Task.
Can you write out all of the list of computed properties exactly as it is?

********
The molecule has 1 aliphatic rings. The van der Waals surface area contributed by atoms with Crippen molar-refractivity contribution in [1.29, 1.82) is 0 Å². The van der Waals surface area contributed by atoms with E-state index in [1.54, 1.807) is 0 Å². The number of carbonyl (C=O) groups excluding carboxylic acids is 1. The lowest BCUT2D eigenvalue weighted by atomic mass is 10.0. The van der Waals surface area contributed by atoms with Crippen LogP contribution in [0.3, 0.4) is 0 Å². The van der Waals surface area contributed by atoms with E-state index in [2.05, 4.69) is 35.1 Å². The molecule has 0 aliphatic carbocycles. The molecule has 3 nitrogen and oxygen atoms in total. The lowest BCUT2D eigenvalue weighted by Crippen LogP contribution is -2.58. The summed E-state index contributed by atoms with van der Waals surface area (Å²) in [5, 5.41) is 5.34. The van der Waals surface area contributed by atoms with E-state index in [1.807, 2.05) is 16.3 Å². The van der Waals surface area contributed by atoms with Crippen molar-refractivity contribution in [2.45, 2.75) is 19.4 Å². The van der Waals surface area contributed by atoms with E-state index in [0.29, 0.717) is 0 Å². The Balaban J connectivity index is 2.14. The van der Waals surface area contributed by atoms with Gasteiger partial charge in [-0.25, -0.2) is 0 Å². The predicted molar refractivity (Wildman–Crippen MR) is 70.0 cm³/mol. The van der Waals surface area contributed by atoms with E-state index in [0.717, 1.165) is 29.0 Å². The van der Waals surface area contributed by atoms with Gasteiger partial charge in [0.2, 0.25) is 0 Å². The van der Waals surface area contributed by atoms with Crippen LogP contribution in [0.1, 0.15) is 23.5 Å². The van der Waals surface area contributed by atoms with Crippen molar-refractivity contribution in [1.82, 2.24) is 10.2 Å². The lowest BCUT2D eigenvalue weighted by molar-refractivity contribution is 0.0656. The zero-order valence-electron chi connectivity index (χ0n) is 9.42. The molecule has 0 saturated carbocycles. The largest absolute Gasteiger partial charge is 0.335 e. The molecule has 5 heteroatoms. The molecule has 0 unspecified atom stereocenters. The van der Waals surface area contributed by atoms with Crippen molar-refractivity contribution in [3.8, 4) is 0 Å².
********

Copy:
The molecule has 1 aliphatic rings. The van der Waals surface area contributed by atoms with Crippen molar-refractivity contribution in [1.29, 1.82) is 0 Å². The van der Waals surface area contributed by atoms with E-state index in [1.54, 1.807) is 0 Å². The number of carbonyl (C=O) groups excluding carboxylic acids is 1. The lowest BCUT2D eigenvalue weighted by atomic mass is 10.0. The van der Waals surface area contributed by atoms with Crippen LogP contribution in [0.3, 0.4) is 0 Å². The van der Waals surface area contributed by atoms with E-state index in [2.05, 4.69) is 35.1 Å². The molecule has 0 aliphatic carbocycles. The molecule has 3 nitrogen and oxygen atoms in total. The lowest BCUT2D eigenvalue weighted by Crippen LogP contribution is -2.58. The summed E-state index contributed by atoms with van der Waals surface area (Å²) in [5, 5.41) is 5.34. The van der Waals surface area contributed by atoms with E-state index in [1.807, 2.05) is 16.3 Å². The van der Waals surface area contributed by atoms with Crippen molar-refractivity contribution in [2.45, 2.75) is 19.4 Å². The van der Waals surface area contributed by atoms with E-state index in [0.29, 0.717) is 0 Å². The Balaban J connectivity index is 2.14. The van der Waals surface area contributed by atoms with Gasteiger partial charge in [-0.25, -0.2) is 0 Å². The predicted molar refractivity (Wildman–Crippen MR) is 70.0 cm³/mol. The van der Waals surface area contributed by atoms with E-state index in [0.717, 1.165) is 29.0 Å². The van der Waals surface area contributed by atoms with Gasteiger partial charge in [0.2, 0.25) is 0 Å². The van der Waals surface area contributed by atoms with Crippen LogP contribution in [0.1, 0.15) is 23.5 Å². The van der Waals surface area contributed by atoms with Crippen molar-refractivity contribution in [1.82, 2.24) is 10.2 Å². The lowest BCUT2D eigenvalue weighted by molar-refractivity contribution is 0.0656. The zero-order valence-electron chi connectivity index (χ0n) is 9.42. The molecule has 0 saturated carbocycles. The largest absolute Gasteiger partial charge is 0.335 e. The molecule has 5 heteroatoms. The molecule has 0 unspecified atom stereocenters. The van der Waals surface area contributed by atoms with Crippen molar-refractivity contribution in [3.8, 4) is 0 Å².